I seem to have a slight new problem, I have enough cable to run a single cable into bedroom which is originally where I had planned to have 2nd switch running to each device but as right now all that is in bedroom 1 is a single pc I used the long Cat5e cable

I was only getting about 1.6 megabytes a second transfer, so tried a cable that I knew was cat6 and the same, I disabled wireless on both and got 10 megabytes a second which is not gigabit, I checked the cable at back of living room pc which is running to a TP Link gigabit switch and its cat5e then it has a cat6 cable running to a 2nd gigabit switch which has the cable running directly into pc 2.

CAt5e should be good enough for transfer so what is the problem?

Hmm despite being Cat5e I cant seem to use gigabit with it.

Edited by mittenkrust (Mon 21-Jul-14 16:45:27)

Standard User MHC
(sensei) Mon 21-Jul-14 16:46:53
Print Post

Re: 2 gigabit switches, bottlenecked by rotuer


[re: mittenkrust] [link to this post]
 
First of all check that every device is set for Gigabit - it is possible to configure most network cards for 100Mbit. If you have wired your own sockets, check that they are all wired correctly on all 8 cores.


~~~~~~~~~~~~~~~~~~~~~~~~~~~~~~~~~~~~~~~~~~~~~~~~~~~~~~~~~~~~~~

M H C


taurus excreta cerebrum vincit
Standard User mittenkrust
(member) Mon 21-Jul-14 18:19:47
Print Post

Re: 2 gigabit switches, bottlenecked by rotuer


[re: MHC] [link to this post]
 
It just does not seem to like cat5e cables but I know I used them at old property just cant remember if it was for the gigabit connections as I know most cables were cat6 apart from a few old spares I owned that I used for sky box and xbox since they did not have gigabit connectors. I tried a cat 6 cable in back of pc and cat 6 cable to router and it gave gigabit speeds just not with cat6 to switch then cat5e to bedroom pc.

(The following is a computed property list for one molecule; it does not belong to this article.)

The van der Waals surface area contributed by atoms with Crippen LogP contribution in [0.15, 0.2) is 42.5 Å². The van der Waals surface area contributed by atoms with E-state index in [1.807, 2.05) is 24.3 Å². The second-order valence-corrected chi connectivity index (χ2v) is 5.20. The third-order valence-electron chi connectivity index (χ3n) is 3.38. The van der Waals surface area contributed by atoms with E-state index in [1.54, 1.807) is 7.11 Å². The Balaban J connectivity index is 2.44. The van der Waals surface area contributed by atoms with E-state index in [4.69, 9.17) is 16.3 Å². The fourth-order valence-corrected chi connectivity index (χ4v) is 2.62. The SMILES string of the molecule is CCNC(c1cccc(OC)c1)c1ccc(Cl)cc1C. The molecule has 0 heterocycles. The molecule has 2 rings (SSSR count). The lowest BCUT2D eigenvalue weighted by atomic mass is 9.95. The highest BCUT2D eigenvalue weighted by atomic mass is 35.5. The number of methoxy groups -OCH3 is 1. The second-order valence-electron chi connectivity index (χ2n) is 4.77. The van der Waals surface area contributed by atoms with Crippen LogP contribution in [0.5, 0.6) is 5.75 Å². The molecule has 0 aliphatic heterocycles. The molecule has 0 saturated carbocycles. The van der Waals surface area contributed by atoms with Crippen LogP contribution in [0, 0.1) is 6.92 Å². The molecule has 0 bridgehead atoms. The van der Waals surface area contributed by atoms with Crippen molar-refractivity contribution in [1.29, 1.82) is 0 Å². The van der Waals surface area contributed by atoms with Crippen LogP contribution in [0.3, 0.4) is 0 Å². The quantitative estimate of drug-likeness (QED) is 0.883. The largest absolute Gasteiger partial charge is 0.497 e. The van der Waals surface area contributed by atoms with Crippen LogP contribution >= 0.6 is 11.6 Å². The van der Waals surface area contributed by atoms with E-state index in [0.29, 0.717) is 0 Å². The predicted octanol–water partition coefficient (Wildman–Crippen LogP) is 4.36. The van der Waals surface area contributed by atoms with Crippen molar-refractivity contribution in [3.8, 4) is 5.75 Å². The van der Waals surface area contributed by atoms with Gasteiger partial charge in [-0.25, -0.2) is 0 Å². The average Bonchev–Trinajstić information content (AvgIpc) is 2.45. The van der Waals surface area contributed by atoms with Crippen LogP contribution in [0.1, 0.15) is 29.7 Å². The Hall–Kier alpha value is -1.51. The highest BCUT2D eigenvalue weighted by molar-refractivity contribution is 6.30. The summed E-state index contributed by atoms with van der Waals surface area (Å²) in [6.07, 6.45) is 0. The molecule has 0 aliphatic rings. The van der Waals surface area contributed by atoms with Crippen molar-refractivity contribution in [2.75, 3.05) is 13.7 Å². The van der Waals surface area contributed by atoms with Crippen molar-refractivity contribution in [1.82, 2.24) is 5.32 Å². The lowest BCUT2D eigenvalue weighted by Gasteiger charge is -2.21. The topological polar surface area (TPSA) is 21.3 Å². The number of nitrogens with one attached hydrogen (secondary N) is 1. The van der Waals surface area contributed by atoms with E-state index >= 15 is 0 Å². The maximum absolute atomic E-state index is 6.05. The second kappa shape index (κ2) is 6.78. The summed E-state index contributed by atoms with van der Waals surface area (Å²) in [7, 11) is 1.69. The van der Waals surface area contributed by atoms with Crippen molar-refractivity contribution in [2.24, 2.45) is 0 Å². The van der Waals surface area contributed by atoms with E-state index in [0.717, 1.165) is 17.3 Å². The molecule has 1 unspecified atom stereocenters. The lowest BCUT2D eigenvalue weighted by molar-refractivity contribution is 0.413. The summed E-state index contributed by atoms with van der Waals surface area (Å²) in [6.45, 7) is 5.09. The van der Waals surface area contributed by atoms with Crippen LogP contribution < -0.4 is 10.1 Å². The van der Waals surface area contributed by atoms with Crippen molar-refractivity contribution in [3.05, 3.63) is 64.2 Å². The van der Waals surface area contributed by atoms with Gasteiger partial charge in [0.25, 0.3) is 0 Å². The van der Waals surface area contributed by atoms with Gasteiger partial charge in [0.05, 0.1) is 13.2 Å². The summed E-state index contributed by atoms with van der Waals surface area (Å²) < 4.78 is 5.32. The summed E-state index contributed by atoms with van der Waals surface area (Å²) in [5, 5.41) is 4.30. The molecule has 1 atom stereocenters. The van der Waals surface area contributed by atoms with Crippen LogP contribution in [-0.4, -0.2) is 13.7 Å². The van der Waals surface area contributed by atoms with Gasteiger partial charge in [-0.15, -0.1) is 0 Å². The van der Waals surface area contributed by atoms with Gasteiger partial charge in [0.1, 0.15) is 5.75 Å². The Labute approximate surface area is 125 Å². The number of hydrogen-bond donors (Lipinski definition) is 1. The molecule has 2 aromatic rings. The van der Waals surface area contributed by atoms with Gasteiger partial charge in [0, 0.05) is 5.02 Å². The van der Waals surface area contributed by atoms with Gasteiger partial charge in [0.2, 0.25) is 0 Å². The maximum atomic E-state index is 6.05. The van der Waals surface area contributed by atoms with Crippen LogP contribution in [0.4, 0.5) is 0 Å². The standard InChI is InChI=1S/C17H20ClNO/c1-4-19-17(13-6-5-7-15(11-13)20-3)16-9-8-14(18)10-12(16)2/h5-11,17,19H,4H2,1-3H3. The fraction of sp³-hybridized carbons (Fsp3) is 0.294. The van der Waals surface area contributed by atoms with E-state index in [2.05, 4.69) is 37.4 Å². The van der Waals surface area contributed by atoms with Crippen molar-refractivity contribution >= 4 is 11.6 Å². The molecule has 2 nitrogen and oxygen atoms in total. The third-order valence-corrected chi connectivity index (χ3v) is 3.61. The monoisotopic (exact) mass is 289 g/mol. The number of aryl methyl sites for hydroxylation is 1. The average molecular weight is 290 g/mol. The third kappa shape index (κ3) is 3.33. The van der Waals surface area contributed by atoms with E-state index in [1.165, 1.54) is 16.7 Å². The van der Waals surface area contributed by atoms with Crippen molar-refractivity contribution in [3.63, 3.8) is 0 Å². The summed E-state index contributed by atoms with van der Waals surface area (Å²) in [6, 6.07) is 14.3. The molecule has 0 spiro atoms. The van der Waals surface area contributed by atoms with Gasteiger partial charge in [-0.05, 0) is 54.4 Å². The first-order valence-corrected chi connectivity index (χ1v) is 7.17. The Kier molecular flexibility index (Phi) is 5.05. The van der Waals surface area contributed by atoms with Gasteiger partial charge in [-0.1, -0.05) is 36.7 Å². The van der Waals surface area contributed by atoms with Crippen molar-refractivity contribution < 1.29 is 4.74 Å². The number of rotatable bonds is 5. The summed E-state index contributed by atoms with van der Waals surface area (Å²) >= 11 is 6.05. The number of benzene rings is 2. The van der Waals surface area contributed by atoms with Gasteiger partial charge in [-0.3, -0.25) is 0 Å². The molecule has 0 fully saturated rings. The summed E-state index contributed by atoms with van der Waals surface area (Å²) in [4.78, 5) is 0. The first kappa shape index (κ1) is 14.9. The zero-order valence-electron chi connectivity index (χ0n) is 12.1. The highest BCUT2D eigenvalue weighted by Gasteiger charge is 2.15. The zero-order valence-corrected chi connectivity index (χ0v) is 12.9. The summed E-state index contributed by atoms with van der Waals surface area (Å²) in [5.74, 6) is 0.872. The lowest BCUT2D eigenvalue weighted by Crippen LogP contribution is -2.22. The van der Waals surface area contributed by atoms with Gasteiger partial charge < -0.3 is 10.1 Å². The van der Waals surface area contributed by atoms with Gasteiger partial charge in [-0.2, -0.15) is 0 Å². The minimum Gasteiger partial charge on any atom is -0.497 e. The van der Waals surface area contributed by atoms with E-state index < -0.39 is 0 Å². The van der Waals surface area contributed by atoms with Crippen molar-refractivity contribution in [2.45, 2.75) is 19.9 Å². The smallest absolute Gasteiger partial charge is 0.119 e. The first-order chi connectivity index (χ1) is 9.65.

I am just running cable in the gaps of the carpet next to skirting boards, most of it is visible but as its on the floor its not noticable

Anyway I want to double check what was asked above, can I just use the Virgin router as a extender for ethernet and not use the modem part which will be handled by my Plusnet router since my cat6 cable is about 3 feet too short to plug into back of pc and it will take a few days for anything to arrive from Ebay
Administrator MrSaffron
(staff) Mon 21-Jul-14 18:36:18
Print Post

Re: 2 gigabit switches, bottlenecked by rotuer


[re: mittenkrust] [link to this post]
 
If you disable the DHCP router and turn off the wireless and ensure that the Virgin router does not clash with any IP addresses on your network you can use that, 1 port gets used to link to existing network and adds you three Ethernet ports.

Given the hassle in doing the above then a cheap Netgear switch should be less hassle at £9.88, unless waiting for delivery is the big problem.

Ideally when running Ethernet around a home you should run infrastructure wiring with sockets, and then you can quickly vary the length of cable using patch cords to the various devices.

The author of the above post is a thinkbroadband staff member. It may not constitute an official statement on behalf of thinkbroadband.
Pages in this thread: 1 | 2 | (show all)   Print Thread

Jump to